Mobile work remains more of an art than a science
While technology makes it easier to work anytime, anywhere, we found that effective mobile workers must proactively develop strategies to handle infrastructure shortcomings and technological deficiencies. For example, some carried duplicate cords, batteries, and other hardware in travel bags that were always packed and ready to go (See Figure 1).
FIGURE 1. Participants carried backup cords for laptop power.
Like our 2009 study, participants continued to strategically configure their devices in parallel to maximize their work process. In order to increase their screen real estate, participants usually set up the tablet computer next to a laptop, not to share these screens but rather to coordinate the work on the laptop (See Figure 2). The tablet or smart phone provided a type of status display showing incoming information (i.e.: email or other kinds of messages), as illustrated by this quote “Usually (my iPad) is just watching the mail in case there’s something more important to interrupt (my work).” Other types of device coordination included the use of tablets to look up information while participants were using their phone for voice calls, and using the phone to access the internet if the tablet did not have access to Wi-Fi.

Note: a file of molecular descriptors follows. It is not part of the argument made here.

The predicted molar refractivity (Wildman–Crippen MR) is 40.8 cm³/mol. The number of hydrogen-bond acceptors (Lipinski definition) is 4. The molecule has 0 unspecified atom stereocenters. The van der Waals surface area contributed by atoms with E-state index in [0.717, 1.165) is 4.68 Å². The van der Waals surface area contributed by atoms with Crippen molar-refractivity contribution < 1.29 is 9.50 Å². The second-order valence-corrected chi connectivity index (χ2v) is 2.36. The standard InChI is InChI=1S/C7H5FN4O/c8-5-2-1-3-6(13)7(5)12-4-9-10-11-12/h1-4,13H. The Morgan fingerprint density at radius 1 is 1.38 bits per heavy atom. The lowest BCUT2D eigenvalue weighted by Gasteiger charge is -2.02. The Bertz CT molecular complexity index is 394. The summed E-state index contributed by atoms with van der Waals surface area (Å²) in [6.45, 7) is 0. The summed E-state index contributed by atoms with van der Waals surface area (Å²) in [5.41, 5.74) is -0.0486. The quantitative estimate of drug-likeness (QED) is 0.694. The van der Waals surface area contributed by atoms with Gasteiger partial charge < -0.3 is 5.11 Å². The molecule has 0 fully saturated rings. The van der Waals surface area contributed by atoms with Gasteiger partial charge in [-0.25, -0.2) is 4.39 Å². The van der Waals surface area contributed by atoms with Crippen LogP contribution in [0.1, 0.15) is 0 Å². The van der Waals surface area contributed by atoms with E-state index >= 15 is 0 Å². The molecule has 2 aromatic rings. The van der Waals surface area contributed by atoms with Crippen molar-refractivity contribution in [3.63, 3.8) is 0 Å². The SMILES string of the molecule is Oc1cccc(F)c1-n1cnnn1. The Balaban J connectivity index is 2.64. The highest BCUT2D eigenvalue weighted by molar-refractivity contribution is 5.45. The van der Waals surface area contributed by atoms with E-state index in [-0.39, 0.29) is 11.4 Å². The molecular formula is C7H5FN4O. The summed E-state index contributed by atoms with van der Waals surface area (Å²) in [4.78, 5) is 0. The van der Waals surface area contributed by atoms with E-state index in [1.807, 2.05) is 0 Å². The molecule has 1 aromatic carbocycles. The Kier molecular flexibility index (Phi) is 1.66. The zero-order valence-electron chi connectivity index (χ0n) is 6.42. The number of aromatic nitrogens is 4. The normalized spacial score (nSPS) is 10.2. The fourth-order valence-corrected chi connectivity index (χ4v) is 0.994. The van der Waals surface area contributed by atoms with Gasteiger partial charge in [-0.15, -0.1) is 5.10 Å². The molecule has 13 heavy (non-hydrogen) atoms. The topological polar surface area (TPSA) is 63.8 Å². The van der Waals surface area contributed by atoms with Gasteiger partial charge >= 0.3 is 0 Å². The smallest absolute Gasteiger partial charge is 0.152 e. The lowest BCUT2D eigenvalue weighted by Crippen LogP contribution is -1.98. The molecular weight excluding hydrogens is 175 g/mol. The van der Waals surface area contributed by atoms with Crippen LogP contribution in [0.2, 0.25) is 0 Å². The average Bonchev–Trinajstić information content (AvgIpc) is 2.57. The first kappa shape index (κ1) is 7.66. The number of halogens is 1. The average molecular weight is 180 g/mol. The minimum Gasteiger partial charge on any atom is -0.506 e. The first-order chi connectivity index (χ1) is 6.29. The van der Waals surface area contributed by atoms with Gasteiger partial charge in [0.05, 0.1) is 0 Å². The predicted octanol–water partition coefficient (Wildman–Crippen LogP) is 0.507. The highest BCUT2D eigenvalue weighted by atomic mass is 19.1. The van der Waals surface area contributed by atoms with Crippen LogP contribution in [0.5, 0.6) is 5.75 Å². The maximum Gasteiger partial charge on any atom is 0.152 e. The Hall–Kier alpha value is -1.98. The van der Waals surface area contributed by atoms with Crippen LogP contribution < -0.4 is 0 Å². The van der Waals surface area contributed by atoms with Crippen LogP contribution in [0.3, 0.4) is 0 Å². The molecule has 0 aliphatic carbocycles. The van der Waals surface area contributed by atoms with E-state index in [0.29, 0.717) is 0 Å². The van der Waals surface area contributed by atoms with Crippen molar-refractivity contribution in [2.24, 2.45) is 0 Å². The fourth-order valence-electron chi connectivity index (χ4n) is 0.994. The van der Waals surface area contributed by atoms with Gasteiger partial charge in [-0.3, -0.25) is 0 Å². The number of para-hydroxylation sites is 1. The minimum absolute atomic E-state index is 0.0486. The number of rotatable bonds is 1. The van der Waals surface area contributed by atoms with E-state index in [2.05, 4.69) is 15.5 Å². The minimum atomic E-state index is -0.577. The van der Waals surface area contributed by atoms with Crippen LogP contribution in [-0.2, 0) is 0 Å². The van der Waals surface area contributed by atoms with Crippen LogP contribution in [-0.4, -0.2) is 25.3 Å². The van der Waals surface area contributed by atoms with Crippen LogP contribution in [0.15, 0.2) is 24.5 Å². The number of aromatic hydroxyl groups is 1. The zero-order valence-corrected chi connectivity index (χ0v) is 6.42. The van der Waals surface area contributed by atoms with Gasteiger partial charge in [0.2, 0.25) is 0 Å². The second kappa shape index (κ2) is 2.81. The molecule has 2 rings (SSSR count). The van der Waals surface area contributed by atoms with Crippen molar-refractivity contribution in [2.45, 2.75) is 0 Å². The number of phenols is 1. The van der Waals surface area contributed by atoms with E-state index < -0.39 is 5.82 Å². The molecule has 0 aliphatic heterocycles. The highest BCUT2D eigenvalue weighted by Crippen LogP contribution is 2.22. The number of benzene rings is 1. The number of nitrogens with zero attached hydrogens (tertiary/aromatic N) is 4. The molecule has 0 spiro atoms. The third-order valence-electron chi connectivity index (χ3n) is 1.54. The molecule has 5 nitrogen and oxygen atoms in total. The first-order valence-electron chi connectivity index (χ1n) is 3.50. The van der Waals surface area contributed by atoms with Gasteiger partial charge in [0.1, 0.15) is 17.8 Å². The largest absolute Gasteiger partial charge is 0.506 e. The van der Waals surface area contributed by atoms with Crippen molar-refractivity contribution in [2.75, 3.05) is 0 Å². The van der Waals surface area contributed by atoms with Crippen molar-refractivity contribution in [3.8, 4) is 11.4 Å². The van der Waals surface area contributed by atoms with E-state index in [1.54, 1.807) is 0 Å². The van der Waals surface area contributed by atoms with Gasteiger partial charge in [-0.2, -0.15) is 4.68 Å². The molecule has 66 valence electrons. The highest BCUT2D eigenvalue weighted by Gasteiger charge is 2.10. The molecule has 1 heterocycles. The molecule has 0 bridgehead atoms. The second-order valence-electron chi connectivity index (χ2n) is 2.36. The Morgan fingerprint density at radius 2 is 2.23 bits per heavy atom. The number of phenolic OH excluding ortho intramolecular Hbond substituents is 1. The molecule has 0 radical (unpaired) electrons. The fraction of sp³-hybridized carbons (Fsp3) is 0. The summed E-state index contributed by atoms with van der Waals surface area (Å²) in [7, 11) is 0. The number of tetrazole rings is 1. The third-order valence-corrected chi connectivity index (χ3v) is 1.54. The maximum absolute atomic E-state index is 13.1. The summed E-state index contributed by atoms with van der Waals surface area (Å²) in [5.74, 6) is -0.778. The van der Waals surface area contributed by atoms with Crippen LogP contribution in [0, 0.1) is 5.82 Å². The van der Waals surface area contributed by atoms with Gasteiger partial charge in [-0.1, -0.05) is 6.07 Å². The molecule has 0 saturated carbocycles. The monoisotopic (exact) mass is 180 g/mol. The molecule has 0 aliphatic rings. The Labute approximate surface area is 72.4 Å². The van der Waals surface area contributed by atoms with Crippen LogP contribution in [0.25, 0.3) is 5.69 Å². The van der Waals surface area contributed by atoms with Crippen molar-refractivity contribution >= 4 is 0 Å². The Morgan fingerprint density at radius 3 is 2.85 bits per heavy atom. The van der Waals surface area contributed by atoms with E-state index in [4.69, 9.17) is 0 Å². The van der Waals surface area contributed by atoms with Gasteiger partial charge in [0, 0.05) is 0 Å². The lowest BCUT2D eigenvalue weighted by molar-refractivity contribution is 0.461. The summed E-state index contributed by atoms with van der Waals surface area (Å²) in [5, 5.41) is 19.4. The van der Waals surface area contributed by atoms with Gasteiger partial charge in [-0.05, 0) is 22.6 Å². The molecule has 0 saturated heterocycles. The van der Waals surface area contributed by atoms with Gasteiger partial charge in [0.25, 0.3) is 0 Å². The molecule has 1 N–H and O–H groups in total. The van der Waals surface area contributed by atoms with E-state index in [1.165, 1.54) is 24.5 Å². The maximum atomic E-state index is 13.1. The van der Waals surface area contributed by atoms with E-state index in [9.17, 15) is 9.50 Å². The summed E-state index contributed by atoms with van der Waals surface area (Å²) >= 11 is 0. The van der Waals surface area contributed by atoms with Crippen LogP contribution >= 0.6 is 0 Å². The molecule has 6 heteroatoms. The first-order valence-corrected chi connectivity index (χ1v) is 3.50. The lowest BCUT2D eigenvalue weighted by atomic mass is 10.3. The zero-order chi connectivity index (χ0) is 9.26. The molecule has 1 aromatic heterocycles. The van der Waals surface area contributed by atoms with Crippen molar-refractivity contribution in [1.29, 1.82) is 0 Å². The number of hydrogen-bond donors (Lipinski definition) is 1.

FIGURE 2. Participants often used their mobile devices in parallel.
In addition to organizing their tools, mobile workers orient to a situatedness (Wertsch, 1985) of their information to facilitate their work. As many participants interacted with multiple people with varying backgrounds and roles throughout the day, they required flexible views into their contact lists that supported the task at hand. For example, to support conference calls with client groups, one participant manually constructed an overview spreadsheet that listed attendee names and roles within the company; this view into client information was not available in her electronic contact list. Another participant, a real estate owner, bundled his contacts around specific rental properties to facilitate project based tasks: “Here are the names of my colleagues (related to a specific project). They’re all in there together. If I was trying to reach one, and couldn’t get one, I would go down to the next person. They would all be in one file instead of having to jump all over the place.”